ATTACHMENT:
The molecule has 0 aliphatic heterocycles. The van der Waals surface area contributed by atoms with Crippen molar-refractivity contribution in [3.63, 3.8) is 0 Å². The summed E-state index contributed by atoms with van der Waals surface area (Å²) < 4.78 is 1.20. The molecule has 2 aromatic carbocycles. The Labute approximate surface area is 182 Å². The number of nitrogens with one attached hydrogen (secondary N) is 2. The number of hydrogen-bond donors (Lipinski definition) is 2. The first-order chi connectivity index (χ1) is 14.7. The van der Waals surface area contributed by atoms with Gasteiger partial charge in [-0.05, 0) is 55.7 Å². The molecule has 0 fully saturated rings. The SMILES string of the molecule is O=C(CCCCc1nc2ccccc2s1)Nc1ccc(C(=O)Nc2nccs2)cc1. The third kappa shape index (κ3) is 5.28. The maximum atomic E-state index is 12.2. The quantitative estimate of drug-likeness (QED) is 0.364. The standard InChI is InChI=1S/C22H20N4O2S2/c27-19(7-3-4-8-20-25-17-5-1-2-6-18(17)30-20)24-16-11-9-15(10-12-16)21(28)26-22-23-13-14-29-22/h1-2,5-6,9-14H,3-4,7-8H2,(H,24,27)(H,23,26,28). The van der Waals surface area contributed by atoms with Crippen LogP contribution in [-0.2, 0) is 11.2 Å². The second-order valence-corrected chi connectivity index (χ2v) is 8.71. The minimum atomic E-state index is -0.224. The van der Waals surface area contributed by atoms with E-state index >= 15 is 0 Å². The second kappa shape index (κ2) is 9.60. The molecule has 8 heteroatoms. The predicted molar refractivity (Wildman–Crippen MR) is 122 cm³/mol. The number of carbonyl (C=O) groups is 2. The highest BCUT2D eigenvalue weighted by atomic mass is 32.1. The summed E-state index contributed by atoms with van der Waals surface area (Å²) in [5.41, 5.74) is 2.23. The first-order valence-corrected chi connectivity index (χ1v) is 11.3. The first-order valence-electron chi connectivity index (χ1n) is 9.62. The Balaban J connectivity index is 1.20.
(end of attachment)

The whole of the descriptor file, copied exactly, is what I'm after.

The molecule has 0 aliphatic heterocycles. The van der Waals surface area contributed by atoms with Crippen molar-refractivity contribution in [3.63, 3.8) is 0 Å². The summed E-state index contributed by atoms with van der Waals surface area (Å²) < 4.78 is 1.20. The molecule has 2 aromatic carbocycles. The Labute approximate surface area is 182 Å². The number of nitrogens with one attached hydrogen (secondary N) is 2. The number of hydrogen-bond donors (Lipinski definition) is 2. The first-order chi connectivity index (χ1) is 14.7. The van der Waals surface area contributed by atoms with Gasteiger partial charge in [-0.05, 0) is 55.7 Å². The molecule has 0 fully saturated rings. The SMILES string of the molecule is O=C(CCCCc1nc2ccccc2s1)Nc1ccc(C(=O)Nc2nccs2)cc1. The third kappa shape index (κ3) is 5.28. The maximum atomic E-state index is 12.2. The quantitative estimate of drug-likeness (QED) is 0.364. The standard InChI is InChI=1S/C22H20N4O2S2/c27-19(7-3-4-8-20-25-17-5-1-2-6-18(17)30-20)24-16-11-9-15(10-12-16)21(28)26-22-23-13-14-29-22/h1-2,5-6,9-14H,3-4,7-8H2,(H,24,27)(H,23,26,28). The van der Waals surface area contributed by atoms with Crippen LogP contribution in [-0.2, 0) is 11.2 Å². The second-order valence-corrected chi connectivity index (χ2v) is 8.71. The minimum atomic E-state index is -0.224. The van der Waals surface area contributed by atoms with E-state index >= 15 is 0 Å². The second kappa shape index (κ2) is 9.60. The molecule has 8 heteroatoms. The predicted molar refractivity (Wildman–Crippen MR) is 122 cm³/mol. The number of carbonyl (C=O) groups is 2. The highest BCUT2D eigenvalue weighted by atomic mass is 32.1. The summed E-state index contributed by atoms with van der Waals surface area (Å²) in [5.41, 5.74) is 2.23. The first-order valence-corrected chi connectivity index (χ1v) is 11.3. The first-order valence-electron chi connectivity index (χ1n) is 9.62. The Balaban J connectivity index is 1.20.